AAI Antitrust Group Argues Against Google's ITA Bid
It's hard to find too many supporters of Google's $700 million bid for travel software company ITA Software these days.
The FairSearch.org coalition of online travel specialists such as Expedia and search providers such as Microsoft Bing have a new ally in their effort to get the Justice Department to strike down the deal.
The non-profit American Antitrust Institute (AAI) published this white paper explaining to all who care (though clearly aimed at educating the DOJ) why the merger should be challenged.
AAI Senior Fellow Randy Stutz wrote Feb. 18:
The Antitrust Division of the Department of Justice (DOJ or the Division) must therefore evaluate the potential competitive effects of a transaction that does not directly accomplish vertical integration in any assumed relevant product market or obviously eliminate actual (as opposed to potential) horizontal competition in any assumed relevant product market, but yet strategically positions a likely monopolist of a nearby and intimately related market to enter the online travel search market with significant competitive advantages. At bottom, the Division will simply have to determine whether the effect of the transaction may be substantially to lessen competition. Under the Clayton Act's standard, which calls for the prevention of anticompetitive dangers in their incipiency, this determination will demand sound predictions within a complicated space.
Wake up! Have a good nap? Me, too. Gotta love citation of the Clayton Act, which was established in1914, to remind the DOJ how to handle mergers between high-tech companies.
The AAI goes on to explain how the DOJ should explore the risk that Google may acquire market power in the online travel search market or the technology input market, along with the risk that Google's control of ITA would not only lead to foreclosure or other exclusionary effects, but whether it raises barriers to entry into the broader online
search market, which Google already dominates.
Apparently the AAI didn't get the memo that the search market is over. You want to innovate and build a new market? Try something new, and don't say social because Facebook has that cornered. Silly rabbit.
If you're against the deal because you agree that it would disrupt the online travel market carefully cultivated by Expedia, Kayak and others, you're probably clapping.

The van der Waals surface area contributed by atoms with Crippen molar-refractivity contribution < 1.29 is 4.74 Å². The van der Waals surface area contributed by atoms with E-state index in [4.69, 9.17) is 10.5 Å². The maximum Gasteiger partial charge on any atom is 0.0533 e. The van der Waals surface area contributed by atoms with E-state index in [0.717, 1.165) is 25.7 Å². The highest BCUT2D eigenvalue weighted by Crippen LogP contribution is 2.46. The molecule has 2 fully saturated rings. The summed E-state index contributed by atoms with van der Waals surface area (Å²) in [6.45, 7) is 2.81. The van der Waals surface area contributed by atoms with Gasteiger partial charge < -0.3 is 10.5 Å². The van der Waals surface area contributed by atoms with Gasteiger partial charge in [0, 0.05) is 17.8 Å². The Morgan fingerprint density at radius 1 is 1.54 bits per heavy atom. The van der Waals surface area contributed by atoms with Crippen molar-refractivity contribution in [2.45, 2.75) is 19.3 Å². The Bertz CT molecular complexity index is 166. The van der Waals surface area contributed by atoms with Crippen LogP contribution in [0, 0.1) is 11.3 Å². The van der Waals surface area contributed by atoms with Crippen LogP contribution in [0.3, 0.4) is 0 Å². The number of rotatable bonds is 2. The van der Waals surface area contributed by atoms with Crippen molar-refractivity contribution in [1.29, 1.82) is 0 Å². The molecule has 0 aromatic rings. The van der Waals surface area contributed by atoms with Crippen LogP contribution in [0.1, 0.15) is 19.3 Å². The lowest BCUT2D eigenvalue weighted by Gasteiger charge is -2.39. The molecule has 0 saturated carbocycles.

For anyone else, it reads as more of the same recitation of why the deal requires care and feeding.
The white paper, which was incidentally called to my attention via e-mail both by a FairSearch.org spokesperson and the Google-hating Consumer Watchdog advocacy, goes on to explain that acquiring ITA would put Google in command of the leading software online travel agents, travel search Websites and airlines license to search airline pricing and seat availability for trravel searchers.
Indeed, ITA itself admits it accounts for 65 percent of flight bookings for airlines via the Web. That's ironic considering it mirrors Google's U.S. search share. Aren't I clever with math? (Yeah, right, if you only knew.)
Again, this is merely rehashing the FairSearch.org's argument that the deal would put Google in position to put a stranglehold on the online search market.
For example, FairSearch.org believes the deal will allow the company to jack up licensing fees to rivals who want to continue using the ITA data, or in the case of more powerful rivals such as Bing, cut off access to the data.
Google has repeatedly promised not to do either and offered to renew contracts with existing ITA customers.
I sincerely doubt the AAI and FairSearch.org believe the DOJ will block the deal. But what they are likely doing is planting the seeds for the antitrust watchdog to place restrictions on what Google can do with the ITA data in the name of ensuring fair competition. They call this compulsory licensing, which I discussed last month.
And I'm just fine with that. As a Google user, as long as Google can put that travel data in its search engine without restriction, that's great for me.
But I don't think Google, as the overwhelming search market leader, should prohibit Expedia, Orbitz, Bing or any airline from using the data for their consumers. Fair is fair.